Green and Sustainable Fintech I

Green and Sustainable Fintech I

Simon Thompson

Chartered Banker Institute CEO & ESG specialist

Over the past decade, digital, data-driven and internet enabled technologies have transformed many aspects of financial services. In this video, Simon will look both at the benefits of applying FinTech to green and sustainable finance, and also at some of the challenges to be overcome.

Over the past decade, digital, data-driven and internet enabled technologies have transformed many aspects of financial services. In this video, Simon will look both at the benefits of applying FinTech to green and sustainable finance, and also at some of the challenges to be overcome.

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Green and Sustainable Fintech I

10 mins 22 secs

Overview

G&S FinTech involves the application of FinTech tools and techniques to retail financial services, corporate banking, capital markets and blockchains to accelerate the growth of green and sustainable development. However, like any new ideas, there are challenges and costs associated with this.

Key learning objectives:

  • Explain the uses and benefits of FinTech tools in promoting G&S development

  • Identify some real-world examples of the impact of FinTech

  • Discuss the many costs and challenges to overcome

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Summary
What are the uses and benefits of FinTech tools?
Uses: FinTech tools enable the tracking and direct transfer of digital assets without the need for trusted intermediaries, and can automate services without the need for human intervention.
Benefits: FinTech techniques can enhance efficiency, distribution and transparency, reduce costs and increase access to finance for individuals and small businesses, particularly in the developing world. This, in turn, can greatly accelerate the growth and development of green and sustainable finance.
 What are some examples of the impact FinTech has made in the real-world?
  1. Improving access to, and lowering costs of delivering financial services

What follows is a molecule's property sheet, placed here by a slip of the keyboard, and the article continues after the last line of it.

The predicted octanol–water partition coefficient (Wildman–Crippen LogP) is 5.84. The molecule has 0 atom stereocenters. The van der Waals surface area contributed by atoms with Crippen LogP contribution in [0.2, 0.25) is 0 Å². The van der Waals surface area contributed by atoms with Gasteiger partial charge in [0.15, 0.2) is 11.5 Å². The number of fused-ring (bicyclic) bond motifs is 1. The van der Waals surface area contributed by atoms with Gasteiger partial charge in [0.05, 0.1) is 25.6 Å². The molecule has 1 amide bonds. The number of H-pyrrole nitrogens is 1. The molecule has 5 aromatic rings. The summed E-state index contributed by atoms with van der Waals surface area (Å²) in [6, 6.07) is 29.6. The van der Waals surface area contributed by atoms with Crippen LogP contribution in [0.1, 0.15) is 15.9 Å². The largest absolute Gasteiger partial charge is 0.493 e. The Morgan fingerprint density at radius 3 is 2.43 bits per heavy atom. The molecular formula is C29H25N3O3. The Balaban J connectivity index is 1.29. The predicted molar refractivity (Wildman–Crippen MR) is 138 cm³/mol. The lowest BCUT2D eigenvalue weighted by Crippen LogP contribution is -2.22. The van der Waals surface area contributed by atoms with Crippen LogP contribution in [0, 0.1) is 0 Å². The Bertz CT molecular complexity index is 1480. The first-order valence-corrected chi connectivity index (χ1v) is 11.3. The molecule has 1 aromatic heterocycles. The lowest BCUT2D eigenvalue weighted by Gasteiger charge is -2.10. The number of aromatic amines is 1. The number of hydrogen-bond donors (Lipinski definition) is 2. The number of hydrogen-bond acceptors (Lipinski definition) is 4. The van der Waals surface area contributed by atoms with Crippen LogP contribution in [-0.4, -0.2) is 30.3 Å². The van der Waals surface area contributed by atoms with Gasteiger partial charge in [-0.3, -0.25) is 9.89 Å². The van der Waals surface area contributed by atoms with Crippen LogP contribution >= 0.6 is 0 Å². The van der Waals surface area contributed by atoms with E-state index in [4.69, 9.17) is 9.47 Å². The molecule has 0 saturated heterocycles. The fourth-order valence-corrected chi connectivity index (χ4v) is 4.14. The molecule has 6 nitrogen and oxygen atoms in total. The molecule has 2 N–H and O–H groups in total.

• This is clearly demonstrated by the availability of financial services via smartphones. This ensures that a greater number of individuals and smaller businesses can access microfinance and insurance to invest in climate mitigation/adaptation activities. In the case of lowering costs, OKO, for example, combines digital and mobile distribution with new technologies in satellite imagery to create low-cost crop insurance for smallholder farms in Africa.
  2. Improving risk management
    • Access to, and the ability to analyse, large and complex climate data and emissions tracking makes it easier for financial institutions to identify, assess, manage, disclose and price climate-related financial risk. For example, Carbon Delta helps investors assess and price ‘climate value at risk’.
  3. Enhancing transparency and market integrity 
    • Monitoring and verifying environmental investments. The availability of this from satellites and drones makes the verification and publication of this impact data more robust, cheaper and more widely accessible. For example, the Green Assets Wallet, developed by Stockholm Green Digital Finance, provides a system for the validation of green investments from automated data feeds and emissions sensors.
  4. Promoting more sustainable consumer and investor behaviour 
    • Payment services that track customer spending behaviour can “nudge” consumers towards more sustainable consumption. For example, Ant Forest, combines behavioural nudges with gamification to reduce carbon emissions and increase reforestation. Users gain carbon points for i.e. using public transport which is converted into ‘green energy’, and in turn used to grow trees.
  5. Improving access to financial markets 
    • FinTech tools and techniques (digital platforms) can reduce the cost of issuing bonds and other securities, making it easier for smaller businesses and projects to receive funding. For example, in 2019, BBVA issued a 6-year, 35 million Euro green bond using an in-house private blockchain platform. The platform allows clients to choose between product configuration options in an entirely digital process, reducing costs and time.

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Simon Thompson

Simon Thompson

Simon is the Chief Executive of the Chartered Banker Institute and co-author of Green Finance: Principles and Practice. He is also a former Vice President of the European Bank Training Network, and is currently Chair of the Global Banking Education Standards Committee. He specialises in professional ethics, and green and sustainable finance.

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